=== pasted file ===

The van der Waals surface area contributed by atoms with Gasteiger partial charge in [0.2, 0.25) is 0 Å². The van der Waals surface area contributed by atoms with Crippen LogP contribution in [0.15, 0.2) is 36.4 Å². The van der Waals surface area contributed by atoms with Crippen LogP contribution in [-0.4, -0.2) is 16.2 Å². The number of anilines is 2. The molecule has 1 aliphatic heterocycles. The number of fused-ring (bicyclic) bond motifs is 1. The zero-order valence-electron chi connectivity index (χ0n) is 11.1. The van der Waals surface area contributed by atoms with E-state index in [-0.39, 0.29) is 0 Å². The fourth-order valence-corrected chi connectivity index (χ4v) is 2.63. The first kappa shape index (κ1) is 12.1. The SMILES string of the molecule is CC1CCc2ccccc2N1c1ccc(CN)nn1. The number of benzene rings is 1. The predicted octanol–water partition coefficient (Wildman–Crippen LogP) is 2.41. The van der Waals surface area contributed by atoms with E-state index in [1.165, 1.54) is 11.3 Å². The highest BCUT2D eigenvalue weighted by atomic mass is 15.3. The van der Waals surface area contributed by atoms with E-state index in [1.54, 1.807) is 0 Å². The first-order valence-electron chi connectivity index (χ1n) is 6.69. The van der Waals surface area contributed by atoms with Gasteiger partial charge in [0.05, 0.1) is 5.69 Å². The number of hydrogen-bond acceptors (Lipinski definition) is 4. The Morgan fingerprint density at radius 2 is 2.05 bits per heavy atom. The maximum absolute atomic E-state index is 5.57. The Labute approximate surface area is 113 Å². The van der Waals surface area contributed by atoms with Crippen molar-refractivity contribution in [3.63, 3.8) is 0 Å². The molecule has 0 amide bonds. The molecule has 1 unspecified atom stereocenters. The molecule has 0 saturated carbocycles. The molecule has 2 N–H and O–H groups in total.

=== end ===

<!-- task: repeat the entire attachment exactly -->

The van der Waals surface area contributed by atoms with Gasteiger partial charge in [0.2, 0.25) is 0 Å². The van der Waals surface area contributed by atoms with Crippen LogP contribution in [0.15, 0.2) is 36.4 Å². The van der Waals surface area contributed by atoms with Crippen LogP contribution in [-0.4, -0.2) is 16.2 Å². The number of anilines is 2. The molecule has 1 aliphatic heterocycles. The number of fused-ring (bicyclic) bond motifs is 1. The zero-order valence-electron chi connectivity index (χ0n) is 11.1. The van der Waals surface area contributed by atoms with E-state index in [-0.39, 0.29) is 0 Å². The fourth-order valence-corrected chi connectivity index (χ4v) is 2.63. The first kappa shape index (κ1) is 12.1. The SMILES string of the molecule is CC1CCc2ccccc2N1c1ccc(CN)nn1. The number of benzene rings is 1. The predicted octanol–water partition coefficient (Wildman–Crippen LogP) is 2.41. The van der Waals surface area contributed by atoms with E-state index in [1.165, 1.54) is 11.3 Å². The highest BCUT2D eigenvalue weighted by atomic mass is 15.3. The van der Waals surface area contributed by atoms with E-state index in [1.54, 1.807) is 0 Å². The first-order valence-electron chi connectivity index (χ1n) is 6.69. The van der Waals surface area contributed by atoms with Gasteiger partial charge in [0.05, 0.1) is 5.69 Å². The number of hydrogen-bond acceptors (Lipinski definition) is 4. The Morgan fingerprint density at radius 2 is 2.05 bits per heavy atom. The maximum absolute atomic E-state index is 5.57. The Labute approximate surface area is 113 Å². The van der Waals surface area contributed by atoms with Crippen molar-refractivity contribution in [3.63, 3.8) is 0 Å². The molecule has 0 amide bonds. The molecule has 1 unspecified atom stereocenters. The molecule has 0 saturated carbocycles. The molecule has 2 N–H and O–H groups in total.